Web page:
report from montana

Eric Johnson (
Thu, 12 Aug 1999 06:10:51 -0700

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West Wight Potter Website at URL
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hi everyone, I'm sitting sipping coffee at the cabin overlooking our P19 on
flathead lake.
The 500 mile trip from seattle was uneventful. We towed it for the first
time with my wifes 97 Grand Cherokee laredo and it towed pretty well. Got a
little unstable around 70mph so i kept the speed down. I kept the motor on
the transom, with a docking line wrapped from one stern clean, around the
motor, to the other stern cleat, to help spread out the load. It worked

Launching was more interesting than usual because the ramp I use (west shore
state park) has no dock and there were above-average-sized waves. Couldn't
get the motor started after the customary 3 pulls. A new spark plug fixed
that. the old one was coated in oil.

The most interesting new thing I'm trying out is my new (used) cruising
spinnaker. It really couldn't be a better match for this boat - its
red-white-and-blue coloring matches my other sails perfectly. I have no idea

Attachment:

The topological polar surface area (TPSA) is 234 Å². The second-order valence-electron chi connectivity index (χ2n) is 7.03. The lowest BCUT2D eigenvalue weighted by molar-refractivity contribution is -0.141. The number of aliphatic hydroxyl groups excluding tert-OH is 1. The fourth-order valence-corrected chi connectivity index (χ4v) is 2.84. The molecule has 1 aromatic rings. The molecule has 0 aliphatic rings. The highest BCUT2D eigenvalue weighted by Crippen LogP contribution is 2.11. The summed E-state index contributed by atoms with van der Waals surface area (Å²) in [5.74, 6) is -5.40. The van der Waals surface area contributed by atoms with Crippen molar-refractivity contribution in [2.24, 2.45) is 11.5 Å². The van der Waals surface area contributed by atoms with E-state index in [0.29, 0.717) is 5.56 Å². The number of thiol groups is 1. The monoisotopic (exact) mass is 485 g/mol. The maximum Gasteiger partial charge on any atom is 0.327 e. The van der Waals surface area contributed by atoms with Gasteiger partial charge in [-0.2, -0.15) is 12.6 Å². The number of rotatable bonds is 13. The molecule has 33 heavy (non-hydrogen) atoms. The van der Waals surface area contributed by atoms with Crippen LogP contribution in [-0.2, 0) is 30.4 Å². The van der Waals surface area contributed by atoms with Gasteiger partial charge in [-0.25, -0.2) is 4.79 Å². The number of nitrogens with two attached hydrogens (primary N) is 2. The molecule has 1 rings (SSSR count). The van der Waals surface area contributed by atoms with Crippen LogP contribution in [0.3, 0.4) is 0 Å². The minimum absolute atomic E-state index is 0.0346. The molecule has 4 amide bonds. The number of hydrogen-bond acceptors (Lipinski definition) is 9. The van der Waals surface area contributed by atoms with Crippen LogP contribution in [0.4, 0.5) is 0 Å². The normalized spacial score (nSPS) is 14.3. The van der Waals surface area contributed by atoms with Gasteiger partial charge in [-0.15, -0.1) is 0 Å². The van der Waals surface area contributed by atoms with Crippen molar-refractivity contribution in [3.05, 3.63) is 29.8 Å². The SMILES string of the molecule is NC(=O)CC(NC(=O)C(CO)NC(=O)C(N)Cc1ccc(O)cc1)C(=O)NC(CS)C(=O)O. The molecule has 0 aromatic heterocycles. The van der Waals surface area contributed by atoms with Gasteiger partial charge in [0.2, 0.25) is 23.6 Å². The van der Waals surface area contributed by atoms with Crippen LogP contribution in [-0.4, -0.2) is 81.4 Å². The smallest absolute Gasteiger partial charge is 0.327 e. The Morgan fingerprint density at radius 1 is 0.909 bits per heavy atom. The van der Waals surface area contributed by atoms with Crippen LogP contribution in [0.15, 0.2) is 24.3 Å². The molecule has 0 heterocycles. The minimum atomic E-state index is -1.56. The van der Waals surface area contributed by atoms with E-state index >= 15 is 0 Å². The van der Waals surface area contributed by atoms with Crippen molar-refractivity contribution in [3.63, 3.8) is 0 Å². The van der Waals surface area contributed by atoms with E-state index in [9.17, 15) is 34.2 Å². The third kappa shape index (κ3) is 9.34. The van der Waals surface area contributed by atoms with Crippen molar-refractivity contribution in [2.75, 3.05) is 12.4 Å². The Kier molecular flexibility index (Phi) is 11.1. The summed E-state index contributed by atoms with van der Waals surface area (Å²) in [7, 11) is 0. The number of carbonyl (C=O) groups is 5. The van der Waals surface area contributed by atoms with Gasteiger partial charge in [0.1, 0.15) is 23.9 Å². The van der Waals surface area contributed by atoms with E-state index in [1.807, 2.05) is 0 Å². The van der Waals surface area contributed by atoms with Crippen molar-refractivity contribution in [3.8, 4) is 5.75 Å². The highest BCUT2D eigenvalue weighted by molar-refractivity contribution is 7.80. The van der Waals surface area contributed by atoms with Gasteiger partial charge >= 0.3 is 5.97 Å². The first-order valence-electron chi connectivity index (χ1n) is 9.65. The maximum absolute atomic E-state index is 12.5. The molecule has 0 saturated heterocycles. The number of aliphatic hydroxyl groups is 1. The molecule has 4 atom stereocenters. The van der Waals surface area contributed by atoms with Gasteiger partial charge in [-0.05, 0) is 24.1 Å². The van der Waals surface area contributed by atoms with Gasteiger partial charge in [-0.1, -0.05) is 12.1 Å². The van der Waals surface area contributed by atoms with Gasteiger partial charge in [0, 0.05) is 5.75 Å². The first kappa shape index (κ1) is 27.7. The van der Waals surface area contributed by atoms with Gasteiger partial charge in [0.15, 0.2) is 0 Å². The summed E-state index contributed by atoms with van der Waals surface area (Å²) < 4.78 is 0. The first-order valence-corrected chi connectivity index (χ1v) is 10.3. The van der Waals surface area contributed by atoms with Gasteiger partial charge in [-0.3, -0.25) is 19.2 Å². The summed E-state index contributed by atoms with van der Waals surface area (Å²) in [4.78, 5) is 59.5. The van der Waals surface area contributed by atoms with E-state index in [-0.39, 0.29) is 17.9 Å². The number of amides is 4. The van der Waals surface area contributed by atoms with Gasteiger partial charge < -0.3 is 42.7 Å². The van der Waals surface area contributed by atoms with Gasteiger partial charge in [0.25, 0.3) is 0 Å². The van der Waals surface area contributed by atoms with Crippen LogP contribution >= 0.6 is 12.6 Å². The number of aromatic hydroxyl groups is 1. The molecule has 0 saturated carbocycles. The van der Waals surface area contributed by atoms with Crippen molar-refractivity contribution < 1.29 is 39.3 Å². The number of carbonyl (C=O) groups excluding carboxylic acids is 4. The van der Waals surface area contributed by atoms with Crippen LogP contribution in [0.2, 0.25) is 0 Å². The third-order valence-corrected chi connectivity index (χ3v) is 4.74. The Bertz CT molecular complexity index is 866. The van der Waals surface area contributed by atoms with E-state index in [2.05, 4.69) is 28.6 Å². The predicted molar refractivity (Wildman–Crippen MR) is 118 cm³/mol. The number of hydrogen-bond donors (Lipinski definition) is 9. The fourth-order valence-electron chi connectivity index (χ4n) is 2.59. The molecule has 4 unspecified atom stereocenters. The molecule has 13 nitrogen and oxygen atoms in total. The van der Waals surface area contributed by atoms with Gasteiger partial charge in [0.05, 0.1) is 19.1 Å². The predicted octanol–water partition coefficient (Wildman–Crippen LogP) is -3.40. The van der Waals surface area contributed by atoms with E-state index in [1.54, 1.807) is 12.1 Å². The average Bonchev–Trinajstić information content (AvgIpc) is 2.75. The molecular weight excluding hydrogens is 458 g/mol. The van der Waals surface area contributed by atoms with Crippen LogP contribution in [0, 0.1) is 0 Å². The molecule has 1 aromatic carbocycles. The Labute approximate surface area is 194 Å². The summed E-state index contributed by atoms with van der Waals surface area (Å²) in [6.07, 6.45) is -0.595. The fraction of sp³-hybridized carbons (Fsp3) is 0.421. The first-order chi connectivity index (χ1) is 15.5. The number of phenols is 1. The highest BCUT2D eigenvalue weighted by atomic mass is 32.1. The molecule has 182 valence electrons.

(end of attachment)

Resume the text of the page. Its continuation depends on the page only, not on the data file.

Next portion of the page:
what boat it was designed for, but it is working well. I'm running it from
the jib halyard, though i will probably eventually put a block at the
masthead for a separate spinnaker halyard. Anyone see and problem with this?
I have a backstay, but am a little concerned that since the last few feet of
my p19 mast is unstayed, reaching or pointing with this sail might put some
weird stresses on the mast. Actually, with a masthead block, i could run an
even larger spinnaker. I'm using my downhaul line for the spinnaker tack,
and some yellow poly for the sheets running through my genoa blocks on the
rear quarters to the horn cleats at the transom. I'll eventually mount some
cam- or clam-cleats and get some real marine line for sheets, but for now
thats how I jury-rigged it.

winds have been very light here so I haven't sailed as much as I'd like. But
the few times the wind did pick up, I had a lot of fun. The spinnaker sure
is a lot of fun to fly and seems to stay full in the lightest of air. It
will be a lot easier to singlehand than I first thought too - its easily
doused from the cockpit. Ease the halyard and tackline, trim the sheet
tight, and the leech is right there in the cockpit and you can drag it down.

I'd like to see some photos or descriptions of deck hardware layouts for
those of you with cruising kites. I think I've got the halyard all figured
out, but i'd like ideas on locations for the sheet cleats and cleating/lead
arrangements for the tack downhaul. I'm mostly concerned with keeping the
lines somewhat organized without creating too many trip-wires on deck.

By the way, Bacon Sails was a pleasure to work with. I ordered the sail on a
monday, got it in wednesday (ups 3-day) for only $6.50 shipping.